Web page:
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Main Dil Hoon Ek Armaan Bhara, Anhonee (1952).

One of Roshan’s most memorable songs from the 1960s is Rahein Na Rahein Hum (Mamta, 1966). It was a reworking of another Lata Mangeshkar song Thandi Hawayein, composed by SD Burman for the film Naujawan (1951). RD Burman claims that his father was unaware of the similarities between the songs and it was Roshan who came up to him and told him about his inspiration.

This is fascinating because of various reasons: one, RD Burman himself reworked the tune for one of his famous songs (Sagar Kinare); two, SD Burman himself is said to have been inspired by a tune he had heard being played on the piano in a Juhu hotel; three, Roshan used the tune way back in 1954 in a little-known film called Chandni Chowk.

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Tera Dil Kahaan Hai, Chandni Chowk (1954).

Even after Mangeshkar arrived on the scene, Roshan never really abandoned Rajkumari Dubey. In fact, with her rendition of Kajrari Matwari Madbhari Do Ankhiyan, she holds her own in Nau Bahar, which is studded with several Mangeshkar gems. But then inexplicably, Rajkumari went off the radar. And then, in a little-known 1957 film titled Taksaal, we heard her voice again. Or so we thought. But it was not Rajkumari; the singer is Ratna Gupta, who seems to have sung only a handful of songs in films and about whom not much is known.

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Aeji Aaye Pyar Ka Zamana, Taksaal (1956).

The final song on our list has to be a Mangeshkar solo, though the thought of going for the Lata-Rafi duet Falak Milega Tujhe (Ghar Ghar Mein Diwali, 1955) is quite tempting. Through the ’50s, Mangeshkar, under Roshan’s baton, gave us a string of lesser-known gems – Yehi Bahaar Hai (Raag Rang, 1952), Dard-e-dil Tu Hi Bata De (Jashan, 1955), the quirky Yeh Surkhi Aur Yeh Shaam (Chhora Chhori, 1955), Kahaan Kho Gayi Hai (Ghar Ghar Mein Diwali, 1955) – apart from more well-known ones like Saari Saari Raat (Aji Bas Shukriya, 1958).

Our pick for the last spot is Ek Din Yeh Aansoo from Heera Moti (1959).

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Ek Din Yeh Aansoo, Heera Moti (1959).
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From catching Goan dances in Lisbon to sampling langar in Munich

A guide to the surprising Indian connect in Lisbon and Munich.

For several decades, a trip to Europe simply meant a visit to London, Paris and the Alps of Switzerland. Indians today, though, are looking beyond the tried and tested destinations and making an attempt to explore the rest of Europe as well. A more integrated global economy, moreover, has resulted in a more widespread Indian diaspora. Indeed, if you know where to look, you’ll find traces of Indian culture even in some unlikely cities. Lisbon and Munich are good cities to include in your European sojourn as they both offer compelling reasons to visit, thanks to a vibrant cultural life. Here’s a guide to everything Indian at Lisbon and Munich, when you wish to take a break from all the sight-seeing and bar crawling you’re likely to indulge in.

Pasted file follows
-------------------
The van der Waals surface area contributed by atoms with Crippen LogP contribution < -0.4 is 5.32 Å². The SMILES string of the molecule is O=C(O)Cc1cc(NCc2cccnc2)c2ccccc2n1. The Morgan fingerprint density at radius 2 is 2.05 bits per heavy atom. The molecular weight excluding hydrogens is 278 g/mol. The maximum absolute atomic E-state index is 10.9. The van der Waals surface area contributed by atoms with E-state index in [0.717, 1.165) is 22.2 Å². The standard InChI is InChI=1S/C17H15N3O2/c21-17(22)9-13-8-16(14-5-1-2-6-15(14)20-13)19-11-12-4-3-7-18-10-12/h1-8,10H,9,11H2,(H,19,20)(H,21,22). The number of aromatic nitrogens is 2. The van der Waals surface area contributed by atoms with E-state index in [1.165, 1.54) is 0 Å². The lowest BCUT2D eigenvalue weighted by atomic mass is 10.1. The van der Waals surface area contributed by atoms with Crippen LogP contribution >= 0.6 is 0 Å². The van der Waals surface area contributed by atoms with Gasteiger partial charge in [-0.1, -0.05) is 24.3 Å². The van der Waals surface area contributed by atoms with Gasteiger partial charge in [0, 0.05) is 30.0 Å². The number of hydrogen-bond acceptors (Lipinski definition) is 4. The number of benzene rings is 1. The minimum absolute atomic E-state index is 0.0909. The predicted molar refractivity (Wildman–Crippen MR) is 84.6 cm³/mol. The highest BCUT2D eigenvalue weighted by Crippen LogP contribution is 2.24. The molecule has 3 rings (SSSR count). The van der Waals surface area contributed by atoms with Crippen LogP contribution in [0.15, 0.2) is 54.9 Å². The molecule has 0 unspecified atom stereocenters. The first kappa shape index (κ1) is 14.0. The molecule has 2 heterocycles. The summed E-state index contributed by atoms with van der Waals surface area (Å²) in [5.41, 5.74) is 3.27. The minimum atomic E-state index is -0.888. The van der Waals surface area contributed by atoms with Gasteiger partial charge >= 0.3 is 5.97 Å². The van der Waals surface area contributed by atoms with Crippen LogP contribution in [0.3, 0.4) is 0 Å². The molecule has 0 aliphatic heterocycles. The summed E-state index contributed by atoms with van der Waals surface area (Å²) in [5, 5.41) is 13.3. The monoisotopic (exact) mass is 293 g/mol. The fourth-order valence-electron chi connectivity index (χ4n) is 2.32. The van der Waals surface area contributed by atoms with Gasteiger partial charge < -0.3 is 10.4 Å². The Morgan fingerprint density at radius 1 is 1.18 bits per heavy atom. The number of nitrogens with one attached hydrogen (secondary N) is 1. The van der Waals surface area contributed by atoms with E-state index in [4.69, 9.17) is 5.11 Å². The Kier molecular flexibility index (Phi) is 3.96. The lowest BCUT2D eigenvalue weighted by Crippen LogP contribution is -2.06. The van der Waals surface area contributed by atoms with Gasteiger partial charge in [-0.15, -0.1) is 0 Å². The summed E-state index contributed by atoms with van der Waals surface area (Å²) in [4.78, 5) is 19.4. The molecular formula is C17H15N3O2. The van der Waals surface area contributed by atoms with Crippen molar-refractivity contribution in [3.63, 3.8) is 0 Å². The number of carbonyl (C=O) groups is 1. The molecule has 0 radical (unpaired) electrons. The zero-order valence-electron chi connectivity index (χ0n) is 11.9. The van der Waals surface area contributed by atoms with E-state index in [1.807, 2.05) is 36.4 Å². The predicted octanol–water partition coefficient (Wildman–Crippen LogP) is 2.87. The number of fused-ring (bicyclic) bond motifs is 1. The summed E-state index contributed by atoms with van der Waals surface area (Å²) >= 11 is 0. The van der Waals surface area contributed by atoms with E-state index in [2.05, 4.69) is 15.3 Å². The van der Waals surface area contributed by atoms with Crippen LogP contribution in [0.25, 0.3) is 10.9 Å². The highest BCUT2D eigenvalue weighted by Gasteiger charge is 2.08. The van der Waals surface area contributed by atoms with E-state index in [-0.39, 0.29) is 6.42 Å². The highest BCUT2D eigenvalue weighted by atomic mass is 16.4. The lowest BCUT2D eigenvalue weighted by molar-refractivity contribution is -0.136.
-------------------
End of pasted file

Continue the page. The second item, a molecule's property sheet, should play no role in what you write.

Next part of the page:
Lisbon

Lisbon is known as one of the most vibrant cities in Western Europe. On its streets, the ancient and the modern co-exist in effortless harmony. This shows in the fact that the patron saint day festivities every June make way for a summer that celebrates the arts with rock, jazz and fado concerts, theatre performances and art exhibitions taking place around the city. Every two years, Lisbon also hosts the largest Rock festival in the world, Rock in Rio Lisboa, that sees a staggering footfall.

The cultural life of the city has seen a revival of sorts under the current Prime Minister, Antonio Costa. Costa is of Indian origin, and like many other Indian-origin citizens prominent in Portugal’s political, business and entertainment scenes, he exemplifies Lisbon’s deep Indian connect. Starting from Vasco Da Gama’s voyage to India, Lisbon’s historic connection to Goa is well-documented. Its traces can be still be seen on the streets of both to this day.

While the Indian population in Lisbon is largely integrated with the local population, a few diaspora groups are trying to keep their cultural roots alive. Casa de Goa, formed in the ‘90s, is an association of people of Goans, Damanese and Diuese origins residing in Lisbon. Ekvat (literally meaning ‘roots’ in Konkani) is their art and culture arm that aims to preserve Goan heritage in Portugal. Through all of its almost 30-year-long existence, Ekvat has been presenting traditional Goan dance and music performances in Portugal and internationally.